LAHORE: In campaigning for a Pakistan by-election seen as a test of support for ousted Prime Minister Nawaz Sharif, the most visible figure is not on the ballot: Sharifâ€™s daughter, Maryam, widely touted as his political heir-apparent.
This past weekend, crowds mobbed Maryamâ€™s car and threw rose petals as she crisscrossed the eastern city of Lahore campaigning for her mother, Kulsoom, who is the ruling Pakistan Muslim League-Nawaz (PML-N) partyâ€™s candidate to contest the seat Nawaz was forced to vacate by a Supreme Court ruling in July.
With Kulsoom in London for cancer surgery, accompanied by Nawaz, 43-year-old Maryam has led the campaign with fiery speeches denouncing Nawazâ€™s opponents and the Supreme Court.
Her influence within the PML-N has grown in recent years, with senior party figures crediting her with Nawazâ€™s move to embrace relatively more pro-women and liberal causes in a staunchly conservative nation of 208 million people.
In a rare interview with foreign media, Maryam outlined to Reuters what drives her political ambitions as she emerges from her fatherâ€™s shadow to become a prominent figure in the ruling party he still controls.
â€œIâ€®’â€¬m proud to be the torch bearer of ideology which PML-N has,â€� Maryam said at the weekend in Punjabâ€™s provincial capital Lahore, her fatherâ€™s electoral power base. â€œI am (Nawazâ€˜s) reflection, I am his extension. I have grown up espousing his agenda, his ideology.â€�
Maryam has framed the election as a chance for voters to protest the Supreme Courtâ€™s verdict against her father and help the PML-N flex its electoral muscle.
â€œYour vote was disrespected and disregarded, will you answer to this disrespect on Sept. 17?â€� Maryam asked at a recent rally.
The by-election is seen as a litmus test for the PML-Nâ€™s political fortunes in the wake of Nawazâ€™s ouster, and an early indicator of voter sentiment ahead of a general election next year.
Opposition leader Imran Khan, on the ascendancy after Nawazâ€™s ouster, and eager to make inroads into the PML-Nâ€™s political heartlands in Punjab, has accused Maryam of benefiting from alleged corruption swirling around her father, and cast the by-election as a plebiscite on corruption.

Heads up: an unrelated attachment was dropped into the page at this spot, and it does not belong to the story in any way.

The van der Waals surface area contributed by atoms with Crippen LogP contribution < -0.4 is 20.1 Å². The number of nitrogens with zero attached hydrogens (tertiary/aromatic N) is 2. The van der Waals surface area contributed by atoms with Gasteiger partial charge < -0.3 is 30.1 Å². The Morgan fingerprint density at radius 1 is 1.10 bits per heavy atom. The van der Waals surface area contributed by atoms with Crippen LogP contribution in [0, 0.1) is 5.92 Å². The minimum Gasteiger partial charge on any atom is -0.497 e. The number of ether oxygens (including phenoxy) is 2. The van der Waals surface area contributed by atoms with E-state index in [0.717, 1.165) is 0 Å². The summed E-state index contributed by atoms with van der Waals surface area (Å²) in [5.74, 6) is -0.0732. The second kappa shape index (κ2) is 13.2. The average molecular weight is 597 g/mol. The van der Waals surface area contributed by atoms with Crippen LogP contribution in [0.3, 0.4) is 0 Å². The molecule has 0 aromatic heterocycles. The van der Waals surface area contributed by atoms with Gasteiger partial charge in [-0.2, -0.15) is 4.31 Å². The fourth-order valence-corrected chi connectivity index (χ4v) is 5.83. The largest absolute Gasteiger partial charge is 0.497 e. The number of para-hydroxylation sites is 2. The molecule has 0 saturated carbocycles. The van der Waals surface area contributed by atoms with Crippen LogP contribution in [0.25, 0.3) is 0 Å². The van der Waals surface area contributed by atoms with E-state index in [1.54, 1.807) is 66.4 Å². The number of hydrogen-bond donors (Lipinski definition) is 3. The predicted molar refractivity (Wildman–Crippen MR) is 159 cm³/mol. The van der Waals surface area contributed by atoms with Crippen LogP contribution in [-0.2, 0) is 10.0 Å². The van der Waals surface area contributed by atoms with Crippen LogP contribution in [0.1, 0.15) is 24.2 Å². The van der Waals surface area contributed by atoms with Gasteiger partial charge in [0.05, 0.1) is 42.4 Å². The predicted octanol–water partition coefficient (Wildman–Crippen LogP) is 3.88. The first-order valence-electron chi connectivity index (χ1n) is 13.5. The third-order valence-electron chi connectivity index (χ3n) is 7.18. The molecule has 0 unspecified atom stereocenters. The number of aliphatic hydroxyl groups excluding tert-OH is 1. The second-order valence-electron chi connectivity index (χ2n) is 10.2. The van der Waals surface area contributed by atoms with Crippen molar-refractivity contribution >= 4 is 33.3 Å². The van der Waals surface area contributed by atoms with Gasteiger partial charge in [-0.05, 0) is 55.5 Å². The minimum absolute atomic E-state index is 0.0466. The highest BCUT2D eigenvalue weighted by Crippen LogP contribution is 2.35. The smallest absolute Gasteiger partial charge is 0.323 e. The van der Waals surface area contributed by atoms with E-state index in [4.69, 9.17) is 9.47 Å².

â€œThis election will decide where the people of Pakistan stand,â€� Khan, the leader of the Pakistan Tehreek-e-Insaf (PTI) party, told crowds in Lahore last week.
The PML-N made Maryam – a telegenic but inexperienced politician – the face of the campaign despite a Supreme Court-appointed panel accusing her of signing forged documents to obscure ownership of offshore companies used to buy upmarket London flats.
She denies any wrongdoing but the Supreme Court has ordered the National Accountability Bureau (NAB) to launch a criminal investigation into her, Nawaz and other family members.
Ahead of another rally on Sunday, Maryam hinted at military interference in Pakistani politics and portrayed herself as a campaigner for democracy.
â€œOur history is marred with dictatorships and repeated attacks on democracy, so this is what I struggle for,â€� she told Reuters.
Maryam says her fatherâ€™s dismissal by the Supreme Court is a conspiracy, noting his success in reinvigorating the economy – with a pro-business focus on infrastructure spending to boost development – and overall popularity â€œsent alarm bells ringingâ€� for those who donâ€™t want Pakistan to have a strong leader.
â€œThis was the main reason he was being targeted,â€� she said, before adding: â€œThatâ€™s all I can say.â€�
Such coded talk is a familiar dance in Pakistan, where politicians speak between the lines to imply that the hidden hand of the powerful military is behind unfolding events.
Asked if she is talking about elements of the military being involved in her fatherâ€™s ouster, as some senior PML-N figures have hinted, Maryam paused before saying: â€œItâ€™s not my place to commentâ€�.
Maryam was coy when asked whether she has ambitions to be prime minister one day, saying she was not eyeing anything and was for now â€œhappy with love and affection that Iâ€˜m gettingâ€�.
But senior PML-N officials expect her to at least become a minister in the next cabinet if the party holds on to power after the 2018 poll. Others have suggested she may become a leader soon.
Maryam was more forthcoming when asked about comparisons with slain female leader Benazir Bhutto, the daughter of former premier Zulfikar Bhutto who vied for power with Nawaz during two decades of political turmoil and tussles with the military.
â€œI have a lot of respect for the lady, but … the only thing which is common between us is gender,â€� she said.